Holiday card etiquette: Five tips to remember this season

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Season's greetings: 'Tis the season to visit the post office, mailing holiday cheer to loved ones near and far. 

Before you drop your card in the mail, Diane Massey, director and founder of Berkshire School of Etiquette in Lenox, has a few pointers for you to remember. 

"It is a time-honored tradition," she said. "Sending a Christmas card is a personal way to stay in touch with someone you care about."

1. There's still time — but you're cutting it close: Experts say you should mail your holiday cards by Dec. 17, according to Massey. "Not too early, not too late," she said. "Ideally, you should send them out the second week of December" Worried you might not get your cards out in time? Massey says it's OK to send New Year's wishes, instead. "It can be quite nice to get something afterwards," she said. "It's not ideal, but better than nothing."

2. Handwritten notes are best: In today's digital world, it's easy to forget the power of a simple handwritten note, which is why Massey says you should put pen to paper for the holidays. "This is the time of year to pull out the handwritten note," she said. "Keep it short, brief, and address the recipient by name. Make it personal, so it's not the same note for everyone on your card list. Especially for the elderly, they love receiving notes."

3. Save the boasting for social media: Are you still sending out long holiday letters, updating your family about all the wonderful things you did? Time to tone it down, Massey said. "Keep your letter to what's new, not boastful," she said. "It's not good etiquette to say, 'Oh we went on this extravagant vacation.' Keep it short — two or three paragraphs." Also, save your photo cards for family and close friends, not business associates, she said.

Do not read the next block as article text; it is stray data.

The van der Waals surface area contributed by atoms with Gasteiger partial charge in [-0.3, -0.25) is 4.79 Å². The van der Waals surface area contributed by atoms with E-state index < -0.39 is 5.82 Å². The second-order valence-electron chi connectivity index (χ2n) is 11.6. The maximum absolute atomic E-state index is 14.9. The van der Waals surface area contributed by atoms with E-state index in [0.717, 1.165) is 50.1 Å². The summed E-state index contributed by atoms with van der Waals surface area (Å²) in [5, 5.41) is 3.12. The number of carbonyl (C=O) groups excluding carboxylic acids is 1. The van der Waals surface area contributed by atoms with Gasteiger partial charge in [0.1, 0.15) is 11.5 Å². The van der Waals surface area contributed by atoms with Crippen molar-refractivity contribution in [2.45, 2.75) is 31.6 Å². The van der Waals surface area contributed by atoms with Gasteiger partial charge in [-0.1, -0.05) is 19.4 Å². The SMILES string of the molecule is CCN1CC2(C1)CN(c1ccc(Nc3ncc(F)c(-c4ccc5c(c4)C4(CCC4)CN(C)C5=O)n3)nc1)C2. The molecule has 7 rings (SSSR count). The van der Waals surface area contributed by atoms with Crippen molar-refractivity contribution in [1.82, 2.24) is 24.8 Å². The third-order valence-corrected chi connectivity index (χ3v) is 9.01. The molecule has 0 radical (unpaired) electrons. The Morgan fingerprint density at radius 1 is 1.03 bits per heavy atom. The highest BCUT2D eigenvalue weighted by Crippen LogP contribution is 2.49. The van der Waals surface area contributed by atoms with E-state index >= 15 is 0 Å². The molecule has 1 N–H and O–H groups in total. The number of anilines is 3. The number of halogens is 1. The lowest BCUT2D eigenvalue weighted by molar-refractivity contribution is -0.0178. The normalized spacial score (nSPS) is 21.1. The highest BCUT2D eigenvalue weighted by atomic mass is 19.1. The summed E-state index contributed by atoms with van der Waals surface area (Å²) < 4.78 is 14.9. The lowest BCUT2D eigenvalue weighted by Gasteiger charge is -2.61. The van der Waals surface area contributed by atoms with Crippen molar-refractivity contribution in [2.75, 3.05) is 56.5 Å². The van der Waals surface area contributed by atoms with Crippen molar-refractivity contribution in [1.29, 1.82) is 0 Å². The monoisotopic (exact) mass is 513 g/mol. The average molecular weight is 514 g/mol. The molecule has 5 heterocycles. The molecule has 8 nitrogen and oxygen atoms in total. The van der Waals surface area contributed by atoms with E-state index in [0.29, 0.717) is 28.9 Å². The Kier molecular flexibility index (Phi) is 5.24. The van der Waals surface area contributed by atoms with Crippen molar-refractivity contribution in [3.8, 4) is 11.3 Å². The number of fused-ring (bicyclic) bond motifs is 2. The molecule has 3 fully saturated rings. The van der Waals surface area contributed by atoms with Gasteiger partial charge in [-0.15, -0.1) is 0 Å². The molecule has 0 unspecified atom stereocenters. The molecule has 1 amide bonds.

4. Delete your eCards: Before you click "send," think about the short life of your electronic card. "eCards have limited impact, limited viewing," Massey said. "An actual card you can open it, feel it. Digitally, you click on it and in 10 seconds it's gone." Electronic cards are OK, the etiquette expert says, for impersonal contacts, like people you only communicate with occasionally on social media. Or, if your family is on a budget or environmentally conscious, an eCard will do.

5. Don't forget the power of 'Thank you': Thank-you notes are very important and often overlooked, Massey said. If you received a gift or were invited to an event, you should send a short thank you — no more than three to four sentences. But use common sense. "If you get a grab bag at work, you don't need to send one. If you get a present in the mail from your great-aunt, send a thank you." For Massey, etiquette is all about "caring courtesy" and showing respect.


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